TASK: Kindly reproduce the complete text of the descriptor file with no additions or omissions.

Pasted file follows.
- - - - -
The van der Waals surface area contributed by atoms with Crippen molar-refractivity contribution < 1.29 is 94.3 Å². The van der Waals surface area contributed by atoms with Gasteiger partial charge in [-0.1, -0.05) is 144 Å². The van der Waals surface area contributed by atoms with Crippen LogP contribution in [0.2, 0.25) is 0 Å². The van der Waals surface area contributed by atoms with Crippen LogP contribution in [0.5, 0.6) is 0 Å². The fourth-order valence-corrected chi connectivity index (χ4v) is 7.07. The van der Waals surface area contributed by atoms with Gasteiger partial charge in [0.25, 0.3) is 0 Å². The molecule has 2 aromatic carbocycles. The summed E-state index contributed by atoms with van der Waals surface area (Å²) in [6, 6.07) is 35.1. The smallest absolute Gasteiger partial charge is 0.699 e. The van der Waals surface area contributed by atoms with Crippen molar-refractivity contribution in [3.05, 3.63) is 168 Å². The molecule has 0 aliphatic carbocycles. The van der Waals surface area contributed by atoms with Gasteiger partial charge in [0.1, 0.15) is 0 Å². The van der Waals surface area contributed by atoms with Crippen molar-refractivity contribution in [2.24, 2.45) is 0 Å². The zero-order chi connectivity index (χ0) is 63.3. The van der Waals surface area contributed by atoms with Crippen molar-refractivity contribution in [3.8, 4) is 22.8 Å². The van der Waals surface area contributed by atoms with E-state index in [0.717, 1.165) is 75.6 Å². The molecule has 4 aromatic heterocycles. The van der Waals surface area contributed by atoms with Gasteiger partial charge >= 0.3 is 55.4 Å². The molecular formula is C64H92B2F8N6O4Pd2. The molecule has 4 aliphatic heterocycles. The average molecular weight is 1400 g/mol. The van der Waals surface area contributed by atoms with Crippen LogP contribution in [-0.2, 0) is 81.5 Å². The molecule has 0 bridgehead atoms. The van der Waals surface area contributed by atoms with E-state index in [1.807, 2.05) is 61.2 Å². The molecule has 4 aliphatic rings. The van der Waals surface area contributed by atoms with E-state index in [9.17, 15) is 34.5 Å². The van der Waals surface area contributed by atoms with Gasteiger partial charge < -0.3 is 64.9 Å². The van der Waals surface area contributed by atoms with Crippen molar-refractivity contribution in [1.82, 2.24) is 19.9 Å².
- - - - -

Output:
The van der Waals surface area contributed by atoms with Crippen molar-refractivity contribution < 1.29 is 94.3 Å². The van der Waals surface area contributed by atoms with Gasteiger partial charge in [-0.1, -0.05) is 144 Å². The van der Waals surface area contributed by atoms with Crippen LogP contribution in [0.2, 0.25) is 0 Å². The van der Waals surface area contributed by atoms with Crippen LogP contribution in [0.5, 0.6) is 0 Å². The fourth-order valence-corrected chi connectivity index (χ4v) is 7.07. The van der Waals surface area contributed by atoms with Gasteiger partial charge in [0.25, 0.3) is 0 Å². The molecule has 2 aromatic carbocycles. The summed E-state index contributed by atoms with van der Waals surface area (Å²) in [6, 6.07) is 35.1. The smallest absolute Gasteiger partial charge is 0.699 e. The van der Waals surface area contributed by atoms with Crippen molar-refractivity contribution in [3.05, 3.63) is 168 Å². The molecule has 0 aliphatic carbocycles. The van der Waals surface area contributed by atoms with Gasteiger partial charge in [0.1, 0.15) is 0 Å². The van der Waals surface area contributed by atoms with Crippen molar-refractivity contribution in [2.24, 2.45) is 0 Å². The zero-order chi connectivity index (χ0) is 63.3. The van der Waals surface area contributed by atoms with Crippen molar-refractivity contribution in [3.8, 4) is 22.8 Å². The van der Waals surface area contributed by atoms with E-state index in [0.717, 1.165) is 75.6 Å². The molecule has 4 aromatic heterocycles. The van der Waals surface area contributed by atoms with Gasteiger partial charge >= 0.3 is 55.4 Å². The molecular formula is C64H92B2F8N6O4Pd2. The molecule has 4 aliphatic heterocycles. The average molecular weight is 1400 g/mol. The van der Waals surface area contributed by atoms with Crippen LogP contribution in [-0.2, 0) is 81.5 Å². The molecule has 0 bridgehead atoms. The van der Waals surface area contributed by atoms with E-state index in [1.807, 2.05) is 61.2 Å². The molecule has 4 aliphatic rings. The van der Waals surface area contributed by atoms with E-state index in [9.17, 15) is 34.5 Å². The van der Waals surface area contributed by atoms with Gasteiger partial charge < -0.3 is 64.9 Å². The van der Waals surface area contributed by atoms with Crippen molar-refractivity contribution in [1.82, 2.24) is 19.9 Å².